In late April 2015, the ALP announced changes to its superannuation policy which will impact those who earn $250,000 or more per year or have $1.5 million or more in superannuation. The proposed purpose of the changes are to save an estimated $14 billion over 10 years. If implemented, the changes will affect 110,000 Australians. This article discusses the proposed changes and how they may affect you or your clients.

In late April 2015, the ALP announced changes to its superannuation policy which will impact those who earn $250,000 or more per year or have $1.5 million or more in superannuation. The proposed purpose of the changes are to save an estimated $14 billion over 10 years.

What is proposed?

If the ALP is elected, it proposes to:

  • impose a 15 percent tax on those earning more than $75,000 from their superannuation investments per year
  • lower the high income super charge (HISC) threshold from $300,000 to $250,000.

The changes, which could come in from 1 July 2017, seek to target the superannuation concessions enjoyed by high net wealth individuals.

Tax implications for those in the retirement phase

Currently, earnings from superannuation in the retirement phase are tax free.

The ALP proposes to make the following changes:

  • the initial $75,000 earned from superannuation income streams will be tax free
  • any amount over $75,000 will attract a 15 percent tax on amounts above that threshold.

At this stage it is not entirely clear how the tax will be imposed, for example, whether the individual or the fund will be taxed. The ALP’s policy suggests it will be assessed in the hands of the individual, by stating that the additional 15 percent tax will be applied to ‘annual superannuation incomes from [superannuation] earnings of more than $75,000′.

The ALP website provides the following examples:

EXAMPLE 1. DOUG

  • Doug is 63 years old, retired and he has $800,000 in super. Doug’s super is in its pension phase where earnings are tax-free. Last year Doug’s super earned $40,000 (at a rate of 5 percent) which he has taken as pension payments. Doug is entitled to a part pension.
  • The ALP’s proposed policy would not affect Doug’s retirement income.

EXAMPLE 2. SUSIE

  • Susie is also 63 years old, retired and she has $1.8 million in super. Susie’s super is in its pension phase where earnings are tax free. Last year Susie’s super earned $90,000 (at a rate of 5 percent) which she has taken as pension payments. Susie earns too much to be entitled to a part pension.
  • Under the ALP’s proposed policy, Susie will pay 15 percent tax on earnings over $75,000. Susie continues to earn $75,000 tax free, but will face a concessional 15 percent rate on the remaining $15,000. This equates to $2250, and after tax earnings of $87,750.

Tax implications for those still earning

The ALP also proposes to reduce the threshold at which HISC kicks in from $300,000 to $250,000.

Individuals who earn more than $250,000 per annum could be required to pay an extra 15 percent tax on super contributions. The extra amount is only payable on an individual’s super contributions which push them over the $250,000 threshold.

At present, someone on $250,000 receives a concession of 30 percent from their top marginal tax rate on superannuation contributions. The ALP seeks to change this, so those who earn $250,000 will also be subject to HISC and their tax concession will be reduced from 30 percent to 15 percent .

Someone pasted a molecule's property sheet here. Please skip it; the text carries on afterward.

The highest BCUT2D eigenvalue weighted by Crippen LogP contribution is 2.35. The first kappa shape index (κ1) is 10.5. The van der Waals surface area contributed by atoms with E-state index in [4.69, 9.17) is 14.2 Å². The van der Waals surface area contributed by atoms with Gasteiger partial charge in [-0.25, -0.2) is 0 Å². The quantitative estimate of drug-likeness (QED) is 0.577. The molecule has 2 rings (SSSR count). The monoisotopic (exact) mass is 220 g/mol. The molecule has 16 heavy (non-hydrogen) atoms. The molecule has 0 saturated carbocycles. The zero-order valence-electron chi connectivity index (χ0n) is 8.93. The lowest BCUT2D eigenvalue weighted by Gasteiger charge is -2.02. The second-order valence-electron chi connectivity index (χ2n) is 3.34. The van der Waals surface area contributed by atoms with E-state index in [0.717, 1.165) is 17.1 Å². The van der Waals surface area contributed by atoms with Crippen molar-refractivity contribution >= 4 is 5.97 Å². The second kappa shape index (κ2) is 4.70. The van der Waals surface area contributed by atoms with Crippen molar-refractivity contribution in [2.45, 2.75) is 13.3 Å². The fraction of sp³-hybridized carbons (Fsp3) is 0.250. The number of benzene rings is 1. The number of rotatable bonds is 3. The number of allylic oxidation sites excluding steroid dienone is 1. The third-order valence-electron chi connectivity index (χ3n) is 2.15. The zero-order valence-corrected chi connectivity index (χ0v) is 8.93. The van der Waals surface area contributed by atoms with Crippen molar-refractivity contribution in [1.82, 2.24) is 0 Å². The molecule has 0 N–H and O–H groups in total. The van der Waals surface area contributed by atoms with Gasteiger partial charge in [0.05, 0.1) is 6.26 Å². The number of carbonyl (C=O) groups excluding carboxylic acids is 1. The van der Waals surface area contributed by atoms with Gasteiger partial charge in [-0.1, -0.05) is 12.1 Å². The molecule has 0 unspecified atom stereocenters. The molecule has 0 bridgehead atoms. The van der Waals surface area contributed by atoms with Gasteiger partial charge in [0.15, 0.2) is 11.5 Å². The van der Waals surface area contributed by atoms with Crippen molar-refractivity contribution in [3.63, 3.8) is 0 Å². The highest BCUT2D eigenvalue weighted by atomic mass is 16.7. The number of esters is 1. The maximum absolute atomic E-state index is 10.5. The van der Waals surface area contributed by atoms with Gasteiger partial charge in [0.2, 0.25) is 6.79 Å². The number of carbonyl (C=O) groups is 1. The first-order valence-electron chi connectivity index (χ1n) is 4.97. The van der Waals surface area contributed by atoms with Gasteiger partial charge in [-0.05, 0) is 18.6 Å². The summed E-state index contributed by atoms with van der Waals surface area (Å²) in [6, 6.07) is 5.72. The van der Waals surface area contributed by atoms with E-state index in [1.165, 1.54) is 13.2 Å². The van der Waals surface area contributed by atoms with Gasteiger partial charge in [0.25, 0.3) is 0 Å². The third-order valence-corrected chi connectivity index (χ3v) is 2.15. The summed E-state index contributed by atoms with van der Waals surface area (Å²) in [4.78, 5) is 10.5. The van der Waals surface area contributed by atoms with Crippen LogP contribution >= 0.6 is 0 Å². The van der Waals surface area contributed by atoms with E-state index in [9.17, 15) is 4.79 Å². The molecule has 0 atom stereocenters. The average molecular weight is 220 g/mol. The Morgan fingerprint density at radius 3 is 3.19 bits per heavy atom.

Under the proposed changes, high income individuals will still receive a 15 percent tax concession on their superannuation contributions.

The ALP website provides the following examples:

EXAMPLE 3. JANE

Jane is 45 years old and earns $235,000 a year and contributes $22,325 to super, for a combined total of $257,325. As $7,325 of her combined total exceeds the cap, Jane continues to receive a 30 percent concession for her contributions up to the $250,000 threshold and then receives a 15 percent tax concession on her top marginal tax rate of 45 percent on the contribution she makes exceeding the $250,000 threshold.

Shadow treasurer Chris Bowen stated that if the ALP was elected, these were the only changes they were seeking to make to the tax treatment of superannuation.

Maddocks comment

These policy changes need to be kept in context – namely they are changes proposed by the party currently in opposition. However it is worthwhile bearing in mind some implications of the possible changes.

ADMINISTRATION AND COMPLIANCE

It seems apparent that such a policy will greatly increase administrative and compliance issues for super funds.  If, say, the tax is assessed on:

  • pension income in the hands of the individual
  • but limited to that part of the pension income attributable to earnings in the fund above $75,000 per annum,

then an exercise must be undertaken to determine what part of the pension income is attributable to those earnings, and what part of the pension income is funded by a return of the capital funding the pension.  Such an approach certainly runs counter to one of the key original rationales for tax-free pensions, namely administrative simplicity.

PLANNING FOR SUCH CHANGES

It is sensible, however, for all advisors to be aware of the possible implications of such a legislative change, and to consider how such changes may affect you or your clients.

For instance, if clients who are in a relationship have drastically different account balances in super, then advisors should bear in mind the benefits of implementing measures aimed at evening out those balances (including by using contributions- splitting).  This will help ensure that, if such policies become law, couples will not pay more tax than they have to just because one partner has a much larger account balance (and pays tax on earnings/income over $75,000) than the other (who may have earnings/income nowhere near $75,000 per annum).